Despite his concerns, he decided Palo Verde might still succeed without block scheduling. The success of Coronado and Green Valley high schools in Henderson, which are demographically similar to Palo Verde and both on a standard schedule, convinced him, Phillips said. They consistently score high on state-mandated and Advanced Placement tests.
Surveys the School District took last fall showed that parents, teachers and students who didn't have block scheduling at their schools were happy to drop the expense, while those with block scheduling felt it was important to keep.
Many of those in favor of block scheduling may have come from the northwest or the southwest regions, where every high school has it.
"We absolutely believe in and support block (scheduling)," Southwest Region Superintendent Jolene Wallace said.
Terri Janison, School Board president and representative of the north Summerlin area, said her last Parent Action Committee meeting attracted 75 parents, many of whom were upset about losing block scheduling.
Janison has been a strong voice for block scheduling at School Board meetings, partially because her constituents have shown their support, but also because she's a mother of a college-bound high school student who will be losing block scheduling next year.
"My problem is, I know they'll be fine. But do I want just a mediocre education system for my children?" Janison said. "Block scheduling provided opportunities for credit retrieval, and it gave the students at the higher end wonderful opportunities to increase their education."
For most of the Southwest and Northwest Region principals, the cost of keeping block scheduling just proved to be too high.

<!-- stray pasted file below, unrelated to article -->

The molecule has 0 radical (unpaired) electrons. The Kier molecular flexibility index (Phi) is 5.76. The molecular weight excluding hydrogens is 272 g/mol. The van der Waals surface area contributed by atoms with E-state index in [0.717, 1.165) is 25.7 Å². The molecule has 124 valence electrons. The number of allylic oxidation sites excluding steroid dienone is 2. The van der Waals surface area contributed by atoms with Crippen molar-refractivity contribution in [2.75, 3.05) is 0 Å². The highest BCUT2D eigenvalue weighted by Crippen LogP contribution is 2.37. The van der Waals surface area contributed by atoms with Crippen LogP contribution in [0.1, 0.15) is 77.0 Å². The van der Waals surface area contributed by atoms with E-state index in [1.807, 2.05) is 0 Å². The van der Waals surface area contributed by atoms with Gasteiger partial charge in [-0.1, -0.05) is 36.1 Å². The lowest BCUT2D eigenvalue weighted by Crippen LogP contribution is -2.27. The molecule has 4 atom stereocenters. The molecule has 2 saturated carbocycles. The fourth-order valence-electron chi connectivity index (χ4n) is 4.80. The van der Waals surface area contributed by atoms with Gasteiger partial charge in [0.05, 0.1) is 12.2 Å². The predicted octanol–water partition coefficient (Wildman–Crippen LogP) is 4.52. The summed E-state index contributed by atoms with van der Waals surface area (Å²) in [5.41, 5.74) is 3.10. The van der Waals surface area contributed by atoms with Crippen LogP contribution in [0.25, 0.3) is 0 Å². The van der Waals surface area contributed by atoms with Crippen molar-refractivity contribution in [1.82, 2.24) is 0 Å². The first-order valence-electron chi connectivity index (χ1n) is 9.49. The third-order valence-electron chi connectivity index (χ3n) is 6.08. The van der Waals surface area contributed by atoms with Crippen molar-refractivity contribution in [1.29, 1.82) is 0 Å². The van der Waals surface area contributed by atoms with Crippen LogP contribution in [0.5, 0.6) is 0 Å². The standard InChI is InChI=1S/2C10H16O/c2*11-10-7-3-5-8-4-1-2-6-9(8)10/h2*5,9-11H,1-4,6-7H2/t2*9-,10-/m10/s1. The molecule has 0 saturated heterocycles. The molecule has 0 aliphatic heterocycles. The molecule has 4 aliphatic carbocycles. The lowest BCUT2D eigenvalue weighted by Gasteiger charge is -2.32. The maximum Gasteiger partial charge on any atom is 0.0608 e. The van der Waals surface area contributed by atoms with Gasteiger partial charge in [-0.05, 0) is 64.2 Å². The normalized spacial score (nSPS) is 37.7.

Phillips expects to lose nearly 20 teachers at Palo Verde next year, maybe more depending on rezoning.
Southwest Region principals in weighing their choice discovered the only way to keep block scheduling would be to increase class sizes, to as high as 40 students average in a class, Wallace said. The current district average is 32 students per class.
"As much as we love the block, it does not justify cramming kids in there," Wallace said.
One thing the principals considered was a modified block schedule, with seven periods, but the issues of high class sizes still existed, she said.
Liberty High School found a creative way to keep one aspect of block scheduling. The school will modify the six-period schedule to allow students to have longer class periods three days a week. They still will take only six classes per semester.
Classes will meet in a normal schedule, with six 48-minute periods, on Mondays and Fridays. Then on Tuesdays, Wednesdays and Thursdays, students will attend four of their classes for longer periods each day on a rotating schedule. Mojave and Cimarron-Memorial high schools have used similar schedules.
Liberty Principal Rosalind Gibson thinks it will benefit her school.
"It's a very productive schedule," Gibson said.
Students and teachers meet at the beginning of the week to set up the rest of the week. The longer periods in the middle of the week allow for hands-on projects, such as science labs. All classes then meet again Friday to recap and tie the lessons together, Gibson said.
"I feel strongly that we did something good here," she said.
Frances Vanderploeg can be reached at 990-2660 or email@example.com.